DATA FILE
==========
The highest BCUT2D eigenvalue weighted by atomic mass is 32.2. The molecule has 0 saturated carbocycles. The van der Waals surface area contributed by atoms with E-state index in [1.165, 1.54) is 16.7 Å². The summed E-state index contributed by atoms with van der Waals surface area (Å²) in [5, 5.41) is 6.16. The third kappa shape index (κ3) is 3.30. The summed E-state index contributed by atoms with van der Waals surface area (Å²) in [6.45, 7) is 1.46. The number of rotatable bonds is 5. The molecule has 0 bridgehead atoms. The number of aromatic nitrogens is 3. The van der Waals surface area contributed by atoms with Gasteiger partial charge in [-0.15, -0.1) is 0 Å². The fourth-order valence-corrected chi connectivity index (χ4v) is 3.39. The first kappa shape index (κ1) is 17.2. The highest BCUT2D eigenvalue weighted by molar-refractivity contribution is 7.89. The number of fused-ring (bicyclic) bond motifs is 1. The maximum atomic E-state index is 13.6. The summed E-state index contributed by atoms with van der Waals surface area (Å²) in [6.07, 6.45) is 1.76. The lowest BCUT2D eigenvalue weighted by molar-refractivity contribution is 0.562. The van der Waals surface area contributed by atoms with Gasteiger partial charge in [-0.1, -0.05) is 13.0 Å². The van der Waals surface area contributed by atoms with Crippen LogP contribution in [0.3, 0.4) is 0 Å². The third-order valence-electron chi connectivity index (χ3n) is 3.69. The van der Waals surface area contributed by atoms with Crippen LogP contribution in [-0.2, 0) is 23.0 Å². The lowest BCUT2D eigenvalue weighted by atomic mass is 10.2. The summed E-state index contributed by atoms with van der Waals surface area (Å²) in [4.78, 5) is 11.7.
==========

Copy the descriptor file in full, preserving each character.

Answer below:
The highest BCUT2D eigenvalue weighted by atomic mass is 32.2. The molecule has 0 saturated carbocycles. The van der Waals surface area contributed by atoms with E-state index in [1.165, 1.54) is 16.7 Å². The summed E-state index contributed by atoms with van der Waals surface area (Å²) in [5, 5.41) is 6.16. The third kappa shape index (κ3) is 3.30. The summed E-state index contributed by atoms with van der Waals surface area (Å²) in [6.45, 7) is 1.46. The number of rotatable bonds is 5. The molecule has 0 bridgehead atoms. The number of aromatic nitrogens is 3. The van der Waals surface area contributed by atoms with Gasteiger partial charge in [-0.15, -0.1) is 0 Å². The fourth-order valence-corrected chi connectivity index (χ4v) is 3.39. The first kappa shape index (κ1) is 17.2. The highest BCUT2D eigenvalue weighted by molar-refractivity contribution is 7.89. The number of fused-ring (bicyclic) bond motifs is 1. The maximum atomic E-state index is 13.6. The summed E-state index contributed by atoms with van der Waals surface area (Å²) in [6.07, 6.45) is 1.76. The lowest BCUT2D eigenvalue weighted by molar-refractivity contribution is 0.562. The van der Waals surface area contributed by atoms with Gasteiger partial charge in [-0.1, -0.05) is 13.0 Å². The van der Waals surface area contributed by atoms with Crippen LogP contribution in [0.3, 0.4) is 0 Å². The third-order valence-electron chi connectivity index (χ3n) is 3.69. The van der Waals surface area contributed by atoms with Crippen LogP contribution in [-0.2, 0) is 23.0 Å². The lowest BCUT2D eigenvalue weighted by atomic mass is 10.2. The summed E-state index contributed by atoms with van der Waals surface area (Å²) in [4.78, 5) is 11.7.